I would say suck it up and go to school, it’s what you make it. Life doesn’t always go your way, unless you’re being seriously bullied or something along those lines I don’t see why you shouldn’t suck it up and value your future more than your time at school. Plus people change ALOT in 6 form, I became friends with a lot of people I despised for years. Don’t like the environment? Go to a different 6 form. Want a different culture that isn’t like school? Do them at an a level college. Don’t like your subjects? Pick other ones.

Do an arts course in college and don’t expect much to come of your future, if that’s a choice you’re willing to make go for it. It’s a good way to pass time, keep yourself busy and fool yourself into feeling productive but you could do more valuable things in that time. You also don’t sound like the type of person who could push themselves through self studying A-levels, it requires huge dedication, it’s worse than going to school, it’s very time consuming and isolating.

Probably not the sympathy you’re looking for but I was in a similar position and pushing yourself is the only way forward if you want success. I was in an even worse position for GCSEs and had to make things work. From your post I can tell you lack commitment and direction which is common at 16 but you have to do something about it and take control
The arts course is 2 years and would lead to Uni, why is that a waste of time, I don't even know what A-Levels I want to do, I never have, I don't like maths and economics, thank you for your response, I really appreciate it, please continue.
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3121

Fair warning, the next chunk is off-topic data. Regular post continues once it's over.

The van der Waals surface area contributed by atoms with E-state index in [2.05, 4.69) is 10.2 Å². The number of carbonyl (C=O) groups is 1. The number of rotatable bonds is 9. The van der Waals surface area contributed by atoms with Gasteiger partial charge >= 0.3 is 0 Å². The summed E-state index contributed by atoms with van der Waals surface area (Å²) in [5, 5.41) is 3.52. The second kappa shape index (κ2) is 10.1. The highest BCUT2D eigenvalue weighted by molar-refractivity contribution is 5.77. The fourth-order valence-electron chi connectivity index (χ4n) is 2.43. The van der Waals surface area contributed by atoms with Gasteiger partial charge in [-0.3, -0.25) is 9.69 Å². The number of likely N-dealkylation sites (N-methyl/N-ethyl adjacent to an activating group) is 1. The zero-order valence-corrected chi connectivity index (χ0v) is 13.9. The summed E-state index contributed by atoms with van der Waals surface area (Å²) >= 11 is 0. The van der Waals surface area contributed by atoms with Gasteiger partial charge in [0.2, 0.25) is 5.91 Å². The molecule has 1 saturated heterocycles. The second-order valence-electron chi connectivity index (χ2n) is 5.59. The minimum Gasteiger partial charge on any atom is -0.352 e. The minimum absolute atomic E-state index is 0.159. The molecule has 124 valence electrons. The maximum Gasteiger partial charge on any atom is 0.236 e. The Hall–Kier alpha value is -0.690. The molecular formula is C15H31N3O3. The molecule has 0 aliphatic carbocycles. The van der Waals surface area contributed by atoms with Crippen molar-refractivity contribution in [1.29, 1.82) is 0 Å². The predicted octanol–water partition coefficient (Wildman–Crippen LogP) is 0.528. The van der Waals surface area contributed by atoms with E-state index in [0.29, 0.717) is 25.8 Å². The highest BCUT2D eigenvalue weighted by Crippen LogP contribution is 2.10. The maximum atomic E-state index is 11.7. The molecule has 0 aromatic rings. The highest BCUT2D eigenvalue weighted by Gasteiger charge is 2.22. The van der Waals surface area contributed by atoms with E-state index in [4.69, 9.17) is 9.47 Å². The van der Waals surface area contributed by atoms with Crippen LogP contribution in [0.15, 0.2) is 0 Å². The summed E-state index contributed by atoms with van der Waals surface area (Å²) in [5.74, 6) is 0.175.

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(Original post by Anonymous)
The arts course is 2 years and would lead to Uni, why is that a waste of time, I don't even know what A-Levels I want to do, I never have, I don't like maths and economics, thank you for your response, I really appreciate it, please continue.
What do you hope to study at university? How will going to university help you in getting to the field you wish to work in? Is it an industry where a degree is necessary, where it boosts salary/position or is it not even needed?

I just think for the amount of effort you put into this art course and the uni you end up in which probably won’t be of great reputation and you’ll be restricted to not so great courses isn’t the best route to take? University and A-levels aren’t ideal or required for everything. You may find it better to get an apprenticeship and level up to a degree level? Or take A-levels then jump straight to working at your degree level

The education system isn’t great for everyone. You have people who will suck up to it and depend on it, you have those who don’t think much of it but know how to use it to an advantage, those who feel they have no other choice and those that just can’t wait to get out of it…

If you can afford a tutor and maintain self discipline then you can self study a levels. Going to any university shouldn’t be a goal, in my opinion (which I think can be justified) universities below a certain reputation and a not so beneficial course just isn’t worth the investment. Just tryna help you make a rational choice with your future in best interest